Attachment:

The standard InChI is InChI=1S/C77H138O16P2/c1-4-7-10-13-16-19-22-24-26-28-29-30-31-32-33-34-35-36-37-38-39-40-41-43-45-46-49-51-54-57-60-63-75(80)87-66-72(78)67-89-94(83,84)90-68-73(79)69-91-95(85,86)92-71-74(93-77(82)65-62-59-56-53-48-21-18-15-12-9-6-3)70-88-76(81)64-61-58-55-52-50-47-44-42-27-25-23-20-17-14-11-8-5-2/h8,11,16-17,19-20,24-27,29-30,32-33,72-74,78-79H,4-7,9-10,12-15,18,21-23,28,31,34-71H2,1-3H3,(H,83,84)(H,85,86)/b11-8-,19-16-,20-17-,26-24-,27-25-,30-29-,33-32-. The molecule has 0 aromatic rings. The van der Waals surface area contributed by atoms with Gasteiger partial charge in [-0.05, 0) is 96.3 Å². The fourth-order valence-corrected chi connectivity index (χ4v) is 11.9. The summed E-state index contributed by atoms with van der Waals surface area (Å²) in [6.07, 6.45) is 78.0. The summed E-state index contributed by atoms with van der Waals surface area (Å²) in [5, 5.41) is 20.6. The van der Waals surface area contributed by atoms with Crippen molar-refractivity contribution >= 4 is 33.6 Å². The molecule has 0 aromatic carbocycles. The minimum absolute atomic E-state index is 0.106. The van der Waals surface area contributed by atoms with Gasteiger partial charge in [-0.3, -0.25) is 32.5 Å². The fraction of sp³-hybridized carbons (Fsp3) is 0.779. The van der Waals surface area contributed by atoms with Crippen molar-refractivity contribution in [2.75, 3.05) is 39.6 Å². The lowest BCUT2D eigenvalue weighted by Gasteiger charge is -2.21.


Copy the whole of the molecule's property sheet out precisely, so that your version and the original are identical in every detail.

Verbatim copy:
The standard InChI is InChI=1S/C77H138O16P2/c1-4-7-10-13-16-19-22-24-26-28-29-30-31-32-33-34-35-36-37-38-39-40-41-43-45-46-49-51-54-57-60-63-75(80)87-66-72(78)67-89-94(83,84)90-68-73(79)69-91-95(85,86)92-71-74(93-77(82)65-62-59-56-53-48-21-18-15-12-9-6-3)70-88-76(81)64-61-58-55-52-50-47-44-42-27-25-23-20-17-14-11-8-5-2/h8,11,16-17,19-20,24-27,29-30,32-33,72-74,78-79H,4-7,9-10,12-15,18,21-23,28,31,34-71H2,1-3H3,(H,83,84)(H,85,86)/b11-8-,19-16-,20-17-,26-24-,27-25-,30-29-,33-32-. The molecule has 0 aromatic rings. The van der Waals surface area contributed by atoms with Gasteiger partial charge in [-0.05, 0) is 96.3 Å². The fourth-order valence-corrected chi connectivity index (χ4v) is 11.9. The summed E-state index contributed by atoms with van der Waals surface area (Å²) in [6.07, 6.45) is 78.0. The summed E-state index contributed by atoms with van der Waals surface area (Å²) in [5, 5.41) is 20.6. The van der Waals surface area contributed by atoms with Crippen molar-refractivity contribution >= 4 is 33.6 Å². The molecule has 0 aromatic carbocycles. The minimum absolute atomic E-state index is 0.106. The van der Waals surface area contributed by atoms with Gasteiger partial charge in [-0.3, -0.25) is 32.5 Å². The fraction of sp³-hybridized carbons (Fsp3) is 0.779. The van der Waals surface area contributed by atoms with Crippen molar-refractivity contribution in [2.75, 3.05) is 39.6 Å². The lowest BCUT2D eigenvalue weighted by Gasteiger charge is -2.21.